As we all are usually familiar with the term SLP, a ‘Speech Language Pathologist’, most people still don’t really know what is included in the responsibilities and concerns of any SLP who works in home health. This article reflects the daily workings and routine of SLPs rendering services in the home health sector particularly.
Preparing For the Work Day;
The first thing for SLPs is to log into the online agency management program that their organization utilizes for paperwork at home. The rehab and medical teams are rarely present in the same location at the same time to discuss patient care due to the nature of home healthcare. Therefore, in order to stay informed about patient condition, progress, difficulties, and changes, SLPs rely on each other's prompt, complete recording. After checks for any new orders or messages it’s helpful to look through recent notes from the different medical specialties caring for patients already on the list.
Depart For the First Visit/Consultation;
It’s important, prior to leaving the house for the first patient, to check in with the agency manager about the details of the patients assigned. SLPs employed by any organization usually serve a vast geographic area, some even frequently visiting three or four different counties in a single day. The majority of the patients are and should be ideally between thirty to forty minutes' travel. While I'm traveling, Some SLPS plan and make notes for their speech therapy sessions that day, which is helpful.
If the first patient is a stroke survivor who is very young, has high receptive language skills, and moderate expressive language impairment then we should follow some typical treatment procedures. We could start by using text-to-speech technology to supplement the patient’s verbalizations since he/she has trouble finding the right words. Although this makes it easier to discover words on a single level, it prevents that patient from coming up with lengthier phrases using Tobii Dynavox, a text-based communication device for which we are preparing a financing proposal. The focus in this session is on having the patient repeat 4-word sentences and adding articles and prepositions to his/her impromptu one-two word utterances.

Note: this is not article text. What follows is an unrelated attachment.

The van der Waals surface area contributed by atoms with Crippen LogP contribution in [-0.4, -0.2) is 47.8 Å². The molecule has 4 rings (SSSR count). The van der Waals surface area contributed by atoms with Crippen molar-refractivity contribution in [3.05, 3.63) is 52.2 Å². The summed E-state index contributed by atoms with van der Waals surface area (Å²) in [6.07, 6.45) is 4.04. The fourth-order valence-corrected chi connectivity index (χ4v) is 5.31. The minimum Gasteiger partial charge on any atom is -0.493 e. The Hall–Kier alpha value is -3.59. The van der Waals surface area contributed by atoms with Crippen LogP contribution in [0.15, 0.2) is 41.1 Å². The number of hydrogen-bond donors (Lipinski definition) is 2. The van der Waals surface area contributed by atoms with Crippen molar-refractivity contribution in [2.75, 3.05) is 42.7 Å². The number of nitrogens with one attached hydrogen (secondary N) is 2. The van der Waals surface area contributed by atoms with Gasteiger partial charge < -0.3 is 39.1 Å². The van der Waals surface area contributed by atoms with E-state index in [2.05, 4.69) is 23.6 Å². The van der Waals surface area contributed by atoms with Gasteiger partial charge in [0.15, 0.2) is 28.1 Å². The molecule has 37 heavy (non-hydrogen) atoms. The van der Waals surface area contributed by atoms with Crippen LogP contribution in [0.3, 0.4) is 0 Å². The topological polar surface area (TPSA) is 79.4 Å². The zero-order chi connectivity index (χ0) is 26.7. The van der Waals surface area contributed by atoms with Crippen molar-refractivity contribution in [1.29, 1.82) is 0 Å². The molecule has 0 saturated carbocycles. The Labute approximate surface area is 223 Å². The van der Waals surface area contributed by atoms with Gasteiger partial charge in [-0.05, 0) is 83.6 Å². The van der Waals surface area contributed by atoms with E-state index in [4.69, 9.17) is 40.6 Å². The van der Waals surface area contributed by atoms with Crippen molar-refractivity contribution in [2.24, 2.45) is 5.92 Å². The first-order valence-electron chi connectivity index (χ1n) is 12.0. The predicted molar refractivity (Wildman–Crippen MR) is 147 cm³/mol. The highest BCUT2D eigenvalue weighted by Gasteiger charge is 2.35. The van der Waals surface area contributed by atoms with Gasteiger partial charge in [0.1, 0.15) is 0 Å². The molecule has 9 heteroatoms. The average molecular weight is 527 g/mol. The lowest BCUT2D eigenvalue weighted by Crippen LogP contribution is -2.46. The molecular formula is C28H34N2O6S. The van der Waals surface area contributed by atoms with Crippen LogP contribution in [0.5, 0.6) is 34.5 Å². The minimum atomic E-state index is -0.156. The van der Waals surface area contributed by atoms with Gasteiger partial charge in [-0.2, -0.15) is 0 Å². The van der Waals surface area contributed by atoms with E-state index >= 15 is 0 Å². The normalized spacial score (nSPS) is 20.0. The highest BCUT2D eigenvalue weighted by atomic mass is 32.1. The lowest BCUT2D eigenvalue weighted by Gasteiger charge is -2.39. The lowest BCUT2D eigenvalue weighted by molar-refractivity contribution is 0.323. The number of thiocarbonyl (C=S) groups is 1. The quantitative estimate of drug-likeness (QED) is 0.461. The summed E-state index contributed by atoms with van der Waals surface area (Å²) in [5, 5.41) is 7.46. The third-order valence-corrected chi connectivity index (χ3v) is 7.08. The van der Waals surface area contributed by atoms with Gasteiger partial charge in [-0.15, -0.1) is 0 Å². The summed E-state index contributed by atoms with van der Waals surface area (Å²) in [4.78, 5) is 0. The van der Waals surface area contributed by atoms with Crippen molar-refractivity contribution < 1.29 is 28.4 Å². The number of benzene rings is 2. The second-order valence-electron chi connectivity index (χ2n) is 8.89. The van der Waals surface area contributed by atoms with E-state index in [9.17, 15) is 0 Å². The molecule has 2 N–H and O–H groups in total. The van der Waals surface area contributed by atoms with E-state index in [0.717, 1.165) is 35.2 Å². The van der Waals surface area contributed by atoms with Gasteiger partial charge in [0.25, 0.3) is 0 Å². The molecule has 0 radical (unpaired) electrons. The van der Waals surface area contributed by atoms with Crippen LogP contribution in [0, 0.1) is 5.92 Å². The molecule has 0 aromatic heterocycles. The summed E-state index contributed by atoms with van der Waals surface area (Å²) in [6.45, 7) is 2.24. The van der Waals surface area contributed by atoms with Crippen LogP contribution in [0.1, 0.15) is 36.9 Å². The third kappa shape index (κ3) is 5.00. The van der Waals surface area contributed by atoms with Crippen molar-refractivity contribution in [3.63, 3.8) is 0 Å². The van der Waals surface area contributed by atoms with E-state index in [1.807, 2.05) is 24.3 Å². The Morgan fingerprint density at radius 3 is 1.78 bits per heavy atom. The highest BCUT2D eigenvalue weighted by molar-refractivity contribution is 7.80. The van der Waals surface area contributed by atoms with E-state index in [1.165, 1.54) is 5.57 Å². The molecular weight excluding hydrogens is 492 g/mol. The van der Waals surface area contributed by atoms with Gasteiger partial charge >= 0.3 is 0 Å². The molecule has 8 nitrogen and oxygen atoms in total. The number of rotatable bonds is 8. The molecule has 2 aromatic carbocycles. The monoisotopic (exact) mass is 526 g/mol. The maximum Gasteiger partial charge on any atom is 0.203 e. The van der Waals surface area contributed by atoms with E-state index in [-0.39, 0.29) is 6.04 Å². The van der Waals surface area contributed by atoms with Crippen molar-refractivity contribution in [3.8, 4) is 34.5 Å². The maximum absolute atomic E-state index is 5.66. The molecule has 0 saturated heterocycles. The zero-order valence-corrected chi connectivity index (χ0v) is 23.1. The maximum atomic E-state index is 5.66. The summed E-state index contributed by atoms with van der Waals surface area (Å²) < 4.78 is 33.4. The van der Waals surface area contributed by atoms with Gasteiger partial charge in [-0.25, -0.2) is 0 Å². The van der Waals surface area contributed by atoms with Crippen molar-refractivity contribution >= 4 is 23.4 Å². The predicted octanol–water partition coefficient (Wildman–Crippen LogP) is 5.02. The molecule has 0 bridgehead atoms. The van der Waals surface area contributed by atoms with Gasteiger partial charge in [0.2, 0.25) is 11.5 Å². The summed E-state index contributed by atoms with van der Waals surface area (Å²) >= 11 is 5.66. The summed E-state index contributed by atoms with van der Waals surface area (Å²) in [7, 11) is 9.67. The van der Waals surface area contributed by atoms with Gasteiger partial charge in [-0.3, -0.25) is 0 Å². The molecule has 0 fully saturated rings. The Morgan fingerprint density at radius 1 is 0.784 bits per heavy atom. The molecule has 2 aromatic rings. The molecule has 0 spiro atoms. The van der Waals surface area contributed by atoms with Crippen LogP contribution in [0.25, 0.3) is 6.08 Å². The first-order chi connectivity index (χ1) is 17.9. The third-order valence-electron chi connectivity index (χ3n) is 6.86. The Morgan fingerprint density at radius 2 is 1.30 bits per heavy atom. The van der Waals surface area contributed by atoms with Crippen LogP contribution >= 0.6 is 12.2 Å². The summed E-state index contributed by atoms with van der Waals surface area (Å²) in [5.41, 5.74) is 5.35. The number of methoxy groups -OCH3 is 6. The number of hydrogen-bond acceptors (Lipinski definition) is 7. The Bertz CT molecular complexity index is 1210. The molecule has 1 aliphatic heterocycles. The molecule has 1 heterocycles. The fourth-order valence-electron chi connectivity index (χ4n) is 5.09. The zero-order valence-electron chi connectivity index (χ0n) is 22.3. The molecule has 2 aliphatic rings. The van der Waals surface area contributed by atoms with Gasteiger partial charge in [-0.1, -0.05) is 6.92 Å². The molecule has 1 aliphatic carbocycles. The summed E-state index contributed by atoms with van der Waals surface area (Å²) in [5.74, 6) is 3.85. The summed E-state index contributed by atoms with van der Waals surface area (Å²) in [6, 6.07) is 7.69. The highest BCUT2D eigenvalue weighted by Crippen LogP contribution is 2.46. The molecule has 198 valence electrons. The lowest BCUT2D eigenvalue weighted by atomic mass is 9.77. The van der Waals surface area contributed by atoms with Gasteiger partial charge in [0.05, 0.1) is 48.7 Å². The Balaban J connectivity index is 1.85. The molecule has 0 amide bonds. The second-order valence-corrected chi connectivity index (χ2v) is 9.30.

Time & Travel Management between Visits;
An SLP usually has around an hour between two patients, which should be utilized to mentally process the first patient's visit and get ready for the second patient's appointment. Reviewing notes right after the session and panning for the nest one is really helpful in giving the professional edge an SLP requires.
For example, the next patient is an elderly stroke survivor with aphasia who has a substantial problem with expressive language but decent receptive language skills. Primary means of communication are yes/no questions and facial gestures, although the patient has been acquiring some sentence scripts that he/she can produce on his/her own or with little assistance. The SLP should put emphasis on reading 4-5 word sentences aloud and writing the alphabet despite the fact that the patient is reluctant to use any other expressive communication techniques save oral speaking. During the whole session, it’s essential the SLP bonds with the patient at his/her level of communication.
Driving Time & Meals Allocation;
Mentally process and get ready for what’s next while you have your meals. Professional SLPs frequently use this time to document the findings and reports for earlier patients and also have a quick review of the details of patients ahead. If an SLP chooses his/her own schedule, it’s alright to skip the scheduled lunch break to complete the day more quickly and hurry home, but most SLPs typically make a quick stop in a secure parking lot or somewhere to eat a cold lunch maybe and check the mail or any other correspondence. Having a quick meal helps boost your energy and assists you function better.